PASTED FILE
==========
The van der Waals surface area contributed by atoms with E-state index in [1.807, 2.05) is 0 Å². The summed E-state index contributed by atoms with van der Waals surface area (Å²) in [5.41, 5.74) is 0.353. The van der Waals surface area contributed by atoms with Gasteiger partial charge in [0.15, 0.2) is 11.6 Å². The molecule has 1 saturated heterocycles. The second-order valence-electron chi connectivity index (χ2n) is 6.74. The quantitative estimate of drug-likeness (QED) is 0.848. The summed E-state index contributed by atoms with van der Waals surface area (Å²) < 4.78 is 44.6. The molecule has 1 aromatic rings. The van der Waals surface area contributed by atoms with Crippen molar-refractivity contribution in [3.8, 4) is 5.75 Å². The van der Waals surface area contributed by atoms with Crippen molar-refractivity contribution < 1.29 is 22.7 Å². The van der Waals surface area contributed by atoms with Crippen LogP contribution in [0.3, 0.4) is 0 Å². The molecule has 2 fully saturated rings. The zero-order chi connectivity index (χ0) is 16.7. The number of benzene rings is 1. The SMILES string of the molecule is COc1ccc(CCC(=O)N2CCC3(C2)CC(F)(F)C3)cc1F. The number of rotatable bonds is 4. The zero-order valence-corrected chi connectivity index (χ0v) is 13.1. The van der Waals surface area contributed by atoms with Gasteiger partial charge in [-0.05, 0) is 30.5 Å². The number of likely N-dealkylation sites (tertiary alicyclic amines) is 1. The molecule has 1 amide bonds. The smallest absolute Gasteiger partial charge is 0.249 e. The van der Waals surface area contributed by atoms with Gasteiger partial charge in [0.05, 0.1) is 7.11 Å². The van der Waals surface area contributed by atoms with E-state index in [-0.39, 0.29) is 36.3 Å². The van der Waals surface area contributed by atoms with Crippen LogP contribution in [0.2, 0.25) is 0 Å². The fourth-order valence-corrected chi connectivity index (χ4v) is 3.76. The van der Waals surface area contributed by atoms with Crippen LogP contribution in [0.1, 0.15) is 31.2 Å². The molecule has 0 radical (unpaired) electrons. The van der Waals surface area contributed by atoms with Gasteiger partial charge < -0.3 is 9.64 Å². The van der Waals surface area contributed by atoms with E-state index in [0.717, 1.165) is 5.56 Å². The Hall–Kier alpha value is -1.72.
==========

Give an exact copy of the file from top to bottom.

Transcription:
The van der Waals surface area contributed by atoms with E-state index in [1.807, 2.05) is 0 Å². The summed E-state index contributed by atoms with van der Waals surface area (Å²) in [5.41, 5.74) is 0.353. The van der Waals surface area contributed by atoms with Gasteiger partial charge in [0.15, 0.2) is 11.6 Å². The molecule has 1 saturated heterocycles. The second-order valence-electron chi connectivity index (χ2n) is 6.74. The quantitative estimate of drug-likeness (QED) is 0.848. The summed E-state index contributed by atoms with van der Waals surface area (Å²) < 4.78 is 44.6. The molecule has 1 aromatic rings. The van der Waals surface area contributed by atoms with Crippen molar-refractivity contribution in [3.8, 4) is 5.75 Å². The van der Waals surface area contributed by atoms with Crippen molar-refractivity contribution < 1.29 is 22.7 Å². The van der Waals surface area contributed by atoms with Crippen LogP contribution in [0.3, 0.4) is 0 Å². The molecule has 2 fully saturated rings. The zero-order chi connectivity index (χ0) is 16.7. The number of benzene rings is 1. The SMILES string of the molecule is COc1ccc(CCC(=O)N2CCC3(C2)CC(F)(F)C3)cc1F. The number of rotatable bonds is 4. The zero-order valence-corrected chi connectivity index (χ0v) is 13.1. The van der Waals surface area contributed by atoms with Gasteiger partial charge in [-0.05, 0) is 30.5 Å². The number of likely N-dealkylation sites (tertiary alicyclic amines) is 1. The molecule has 1 amide bonds. The smallest absolute Gasteiger partial charge is 0.249 e. The van der Waals surface area contributed by atoms with Gasteiger partial charge in [0.05, 0.1) is 7.11 Å². The van der Waals surface area contributed by atoms with E-state index in [-0.39, 0.29) is 36.3 Å². The van der Waals surface area contributed by atoms with Crippen LogP contribution in [0.2, 0.25) is 0 Å². The fourth-order valence-corrected chi connectivity index (χ4v) is 3.76. The van der Waals surface area contributed by atoms with Crippen LogP contribution in [0.1, 0.15) is 31.2 Å². The molecule has 0 radical (unpaired) electrons. The van der Waals surface area contributed by atoms with Gasteiger partial charge < -0.3 is 9.64 Å². The van der Waals surface area contributed by atoms with E-state index in [0.717, 1.165) is 5.56 Å². The Hall–Kier alpha value is -1.72.